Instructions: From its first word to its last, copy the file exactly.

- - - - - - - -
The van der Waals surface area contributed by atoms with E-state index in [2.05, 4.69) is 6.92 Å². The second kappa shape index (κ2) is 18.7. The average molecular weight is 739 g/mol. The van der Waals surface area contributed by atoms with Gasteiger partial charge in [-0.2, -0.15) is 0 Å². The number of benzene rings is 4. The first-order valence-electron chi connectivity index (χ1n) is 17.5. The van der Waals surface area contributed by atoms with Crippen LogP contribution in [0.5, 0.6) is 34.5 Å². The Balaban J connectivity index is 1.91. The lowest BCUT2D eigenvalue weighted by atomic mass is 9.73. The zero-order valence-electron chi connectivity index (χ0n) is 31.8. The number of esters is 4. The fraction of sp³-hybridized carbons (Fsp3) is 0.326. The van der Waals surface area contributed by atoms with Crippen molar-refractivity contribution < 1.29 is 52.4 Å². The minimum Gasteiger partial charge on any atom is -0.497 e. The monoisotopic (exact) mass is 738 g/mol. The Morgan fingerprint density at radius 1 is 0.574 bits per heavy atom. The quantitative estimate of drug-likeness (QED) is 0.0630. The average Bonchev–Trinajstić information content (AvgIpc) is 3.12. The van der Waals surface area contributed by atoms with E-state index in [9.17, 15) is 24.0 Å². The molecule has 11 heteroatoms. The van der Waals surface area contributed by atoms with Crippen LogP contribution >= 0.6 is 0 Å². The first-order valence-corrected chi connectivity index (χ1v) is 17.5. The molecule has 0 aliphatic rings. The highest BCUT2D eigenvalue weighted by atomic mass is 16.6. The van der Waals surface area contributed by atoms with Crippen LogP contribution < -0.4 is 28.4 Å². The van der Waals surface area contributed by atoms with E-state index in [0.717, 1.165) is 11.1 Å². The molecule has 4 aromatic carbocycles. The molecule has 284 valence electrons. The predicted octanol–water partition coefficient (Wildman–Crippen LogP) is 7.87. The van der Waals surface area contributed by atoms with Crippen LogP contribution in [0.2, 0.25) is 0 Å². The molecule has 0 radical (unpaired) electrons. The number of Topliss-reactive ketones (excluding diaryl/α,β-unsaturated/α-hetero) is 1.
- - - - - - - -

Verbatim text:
The van der Waals surface area contributed by atoms with E-state index in [2.05, 4.69) is 6.92 Å². The second kappa shape index (κ2) is 18.7. The average molecular weight is 739 g/mol. The van der Waals surface area contributed by atoms with Gasteiger partial charge in [-0.2, -0.15) is 0 Å². The number of benzene rings is 4. The first-order valence-electron chi connectivity index (χ1n) is 17.5. The van der Waals surface area contributed by atoms with Crippen LogP contribution in [0.5, 0.6) is 34.5 Å². The Balaban J connectivity index is 1.91. The lowest BCUT2D eigenvalue weighted by atomic mass is 9.73. The zero-order valence-electron chi connectivity index (χ0n) is 31.8. The number of esters is 4. The fraction of sp³-hybridized carbons (Fsp3) is 0.326. The van der Waals surface area contributed by atoms with Crippen molar-refractivity contribution < 1.29 is 52.4 Å². The minimum Gasteiger partial charge on any atom is -0.497 e. The monoisotopic (exact) mass is 738 g/mol. The Morgan fingerprint density at radius 1 is 0.574 bits per heavy atom. The quantitative estimate of drug-likeness (QED) is 0.0630. The average Bonchev–Trinajstić information content (AvgIpc) is 3.12. The van der Waals surface area contributed by atoms with E-state index in [9.17, 15) is 24.0 Å². The molecule has 11 heteroatoms. The van der Waals surface area contributed by atoms with Crippen LogP contribution >= 0.6 is 0 Å². The first-order valence-corrected chi connectivity index (χ1v) is 17.5. The molecule has 0 aliphatic rings. The highest BCUT2D eigenvalue weighted by atomic mass is 16.6. The van der Waals surface area contributed by atoms with Crippen LogP contribution < -0.4 is 28.4 Å². The van der Waals surface area contributed by atoms with E-state index in [0.717, 1.165) is 11.1 Å². The molecule has 4 aromatic carbocycles. The molecule has 284 valence electrons. The predicted octanol–water partition coefficient (Wildman–Crippen LogP) is 7.87. The van der Waals surface area contributed by atoms with Crippen LogP contribution in [0.2, 0.25) is 0 Å². The molecule has 0 radical (unpaired) electrons. The number of Topliss-reactive ketones (excluding diaryl/α,β-unsaturated/α-hetero) is 1.